10 gigabit network Howto

The ultimate small business network

by Andrew Watters

Introduction

At my office, there are two recurring challenges in the area of file management and access. One is that I backup all of the data for my law practice daily using a full backup rather than incremental backup. So instead of adding only new files or changed files, I simply create a new archive of the entire file system and I get one massive .tar.gz file. That's fine for now, but it means that to backup my files, I need to copy over a gigantic archive file from my server to my workstation. Until August 2019, due to being unable to re-wire the office under my then-existing sublease, I was using a Netgear Orbi wireless setup that maxed out at about 60 MB/s. Transferring a 380 GB archive file took hours. The second challenge is that I want to work with files directly on my server so that everyone sees the latest version of each file. This can be problematic because the latency and throughput of the wireless network are not guaranteed, so I end up often copying the files to my local machine for editing.

Solution: a 10 gigabit wired network to replace my wireless network. I put this provision into my sublease when I was renewing it, and it was accepted. So on the weekend of August 3, 2019, I ran a Cat 6 cable from my office to the server room. That was the easy part, although it was no cake walk due to the large amount of mineral fibers and dust in the ceiling.


Wiring my office.

Wiring was only part of the challenge; I also had to upgrade my router, switches, and computers. I selected the Intel X550-T2 host adapter for my server and router, and an ASUS host adapter for my workstation. The Intel X550-T2 is a great product that works out of the box on Linux and the pfSense operating system. The ASUS host adapter required me to install the driver from the CD before using it on Windows 10, which was somewhat annoying but not unreasonable. Anyway, The X550-T2 has two 10GBaseT ports and installed nicely into both my router and server.


Intel X550-T2 installed in my pfSense router


Not quite the Ferrari of routers, but close

I had a huge problem with my pfSense appliance, in that it would not boot after five years of service (lol). I replaced the power supply but it didn't fix the issue; I was able to log into IPMI but the console screen was blank with no signal. It turned out the CPU was dead and I had to replace the motherboard, which I did. Side note: the prices on the Netgate web store are pretty high considering that with not too much effort I can recreate any of their products by ordering the parts from a local systems integrator that I work with, and installing pfSense myself. I plan to create my own router for the next project and make it have redundant Titanium-level power supplies for maximum reliability...you can't get that from Netgate.


For switches, I chose the Netgear 5-port 10 gig unmanaged switch (part no. XS505M), $399 as of this writing, because the 8-port switch in the same model series was double the price. This one has four 10GBaseT ports plus one SFP+ port for future upgrades if I ever decide to go the fiber optic route. In my current setup, fiber optic is not desirable because I want to be able to use Cat 6 wiring everywhere to support gigabit devices that may not be possible to upgrade to a 10 gig level. I can also daisy-chain a gigabit switch into one of the 10 gig ports in the event I need to connect multiple one-gigabit devices.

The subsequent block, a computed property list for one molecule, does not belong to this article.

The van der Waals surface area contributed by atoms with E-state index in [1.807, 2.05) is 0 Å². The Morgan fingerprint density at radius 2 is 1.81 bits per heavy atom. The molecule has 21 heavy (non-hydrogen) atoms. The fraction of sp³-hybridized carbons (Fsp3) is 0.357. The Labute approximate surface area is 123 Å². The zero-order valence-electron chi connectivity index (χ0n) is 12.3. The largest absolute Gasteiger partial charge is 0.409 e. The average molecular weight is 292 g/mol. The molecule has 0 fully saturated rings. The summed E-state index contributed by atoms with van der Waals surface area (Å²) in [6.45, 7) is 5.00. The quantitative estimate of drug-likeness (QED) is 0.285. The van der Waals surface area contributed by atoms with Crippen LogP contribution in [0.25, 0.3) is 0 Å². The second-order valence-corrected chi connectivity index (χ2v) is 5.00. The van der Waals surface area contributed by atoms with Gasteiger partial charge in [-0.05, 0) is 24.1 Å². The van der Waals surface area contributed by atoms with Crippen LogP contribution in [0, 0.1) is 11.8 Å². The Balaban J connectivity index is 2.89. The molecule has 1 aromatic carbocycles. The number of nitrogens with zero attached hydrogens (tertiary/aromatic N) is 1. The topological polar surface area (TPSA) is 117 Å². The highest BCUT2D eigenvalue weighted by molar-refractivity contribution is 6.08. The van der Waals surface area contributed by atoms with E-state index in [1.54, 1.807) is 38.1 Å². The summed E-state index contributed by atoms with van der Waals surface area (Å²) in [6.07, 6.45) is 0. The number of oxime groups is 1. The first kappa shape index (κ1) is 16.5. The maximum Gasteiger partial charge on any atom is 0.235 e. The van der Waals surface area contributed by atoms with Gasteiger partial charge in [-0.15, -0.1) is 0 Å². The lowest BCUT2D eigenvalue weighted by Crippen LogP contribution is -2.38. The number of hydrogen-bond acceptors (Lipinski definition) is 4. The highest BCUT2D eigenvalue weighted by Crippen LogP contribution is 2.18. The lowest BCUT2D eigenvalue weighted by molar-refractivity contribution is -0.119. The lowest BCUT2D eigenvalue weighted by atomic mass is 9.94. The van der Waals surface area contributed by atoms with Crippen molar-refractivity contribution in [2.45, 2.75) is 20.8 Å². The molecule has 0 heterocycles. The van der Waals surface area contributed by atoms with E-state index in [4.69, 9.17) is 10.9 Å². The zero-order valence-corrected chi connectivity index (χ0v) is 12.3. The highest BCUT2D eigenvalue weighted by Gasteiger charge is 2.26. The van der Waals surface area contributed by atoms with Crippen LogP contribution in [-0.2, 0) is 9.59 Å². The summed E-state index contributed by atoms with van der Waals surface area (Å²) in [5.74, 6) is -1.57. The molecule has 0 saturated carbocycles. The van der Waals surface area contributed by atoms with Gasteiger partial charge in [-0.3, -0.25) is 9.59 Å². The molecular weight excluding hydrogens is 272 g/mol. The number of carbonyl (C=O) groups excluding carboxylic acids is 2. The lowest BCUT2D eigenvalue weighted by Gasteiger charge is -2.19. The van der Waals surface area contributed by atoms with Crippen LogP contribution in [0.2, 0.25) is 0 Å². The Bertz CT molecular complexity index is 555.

Once I got the 10 gig adapters installed, there was still a lot of work to be done. I ended up troubleshooting the pfSense router for hours because it turns out the Intel X550-T2 does not support traffic shaping with the pfSense built-in driver, at least as of version 2.3.5. The error message was that the driver does not support altq. So I was going crazy trying to figure out why the LAN had no internet access until realizing that the driver issue was causing the LAN firewall rules to not load. Once I deleted the traffic shaper, all was well. I also should note that the X550-T2 seems to conflict with the built-in Intel gigabit ports on the Supermicro C2758 board, such that the ports cannot be assigned to the WAN connection. This was an easy fix by assigning the WAN port to the secondary port on the X550-T2 and letting it run in gigabit mode. But that would be a problem if I had gotten the host adapter that has only one 10 gig port. So if you replicate this setup, be sure to get the X550-T2 instead of the X550.


Success!


There is wide variability in the transfer speeds; not sure what the hills and valleys mean, but it could be a result of the 100' long cable I am using. Note: this could be alien crosstalk (AXT); see my graphs here.

I now max out my server's hard drives without even getting close on the network's capacity. This is ideal for working with files on the server and also transferring large backup files to my workstation. I recently added a RAID to my workstation that does about 950 MB/s, so when I upgrade my server down the road, I will be able to max out the connection. Not in any hurry here, for financial reasons-- 10 gig networking equipment is premium-level product. Speaking of which, here is the price list:

  1. Netgear XS505M (x2) -- $399 each
  2. Supermicro C2758 board -- $355
  3. Intel X550-T2 (x2) -- $299 each
  4. ASUS XG-C100C -- $99
  5. Cat 6 cable 100' -- $50

Total: $1,900

It was all worth it to save tons of time copying backup files, and increasing the reliability and responsiveness of my overall setup.

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August 8, 2019